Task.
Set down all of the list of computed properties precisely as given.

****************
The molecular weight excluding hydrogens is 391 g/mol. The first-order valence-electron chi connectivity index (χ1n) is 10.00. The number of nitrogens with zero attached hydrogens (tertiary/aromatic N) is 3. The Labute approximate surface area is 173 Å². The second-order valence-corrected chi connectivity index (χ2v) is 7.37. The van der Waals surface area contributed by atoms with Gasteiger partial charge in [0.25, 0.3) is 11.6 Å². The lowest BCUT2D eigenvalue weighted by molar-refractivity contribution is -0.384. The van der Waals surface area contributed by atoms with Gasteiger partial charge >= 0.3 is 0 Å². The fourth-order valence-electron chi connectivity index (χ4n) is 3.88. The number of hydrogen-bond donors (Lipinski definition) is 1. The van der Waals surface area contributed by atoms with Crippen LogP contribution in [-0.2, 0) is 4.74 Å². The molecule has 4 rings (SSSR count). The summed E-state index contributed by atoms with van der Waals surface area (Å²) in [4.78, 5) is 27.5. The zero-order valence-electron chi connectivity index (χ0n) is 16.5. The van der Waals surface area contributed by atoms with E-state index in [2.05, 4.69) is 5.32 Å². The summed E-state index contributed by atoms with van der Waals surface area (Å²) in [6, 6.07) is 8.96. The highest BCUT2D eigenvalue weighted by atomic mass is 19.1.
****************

The molecular weight excluding hydrogens is 391 g/mol. The first-order valence-electron chi connectivity index (χ1n) is 10.00. The number of nitrogens with zero attached hydrogens (tertiary/aromatic N) is 3. The Labute approximate surface area is 173 Å². The second-order valence-corrected chi connectivity index (χ2v) is 7.37. The van der Waals surface area contributed by atoms with Gasteiger partial charge in [0.25, 0.3) is 11.6 Å². The lowest BCUT2D eigenvalue weighted by molar-refractivity contribution is -0.384. The van der Waals surface area contributed by atoms with Gasteiger partial charge >= 0.3 is 0 Å². The fourth-order valence-electron chi connectivity index (χ4n) is 3.88. The number of hydrogen-bond donors (Lipinski definition) is 1. The van der Waals surface area contributed by atoms with Crippen LogP contribution in [-0.2, 0) is 4.74 Å². The molecule has 4 rings (SSSR count). The summed E-state index contributed by atoms with van der Waals surface area (Å²) in [4.78, 5) is 27.5. The zero-order valence-electron chi connectivity index (χ0n) is 16.5. The van der Waals surface area contributed by atoms with E-state index in [2.05, 4.69) is 5.32 Å². The summed E-state index contributed by atoms with van der Waals surface area (Å²) in [6, 6.07) is 8.96. The highest BCUT2D eigenvalue weighted by atomic mass is 19.1.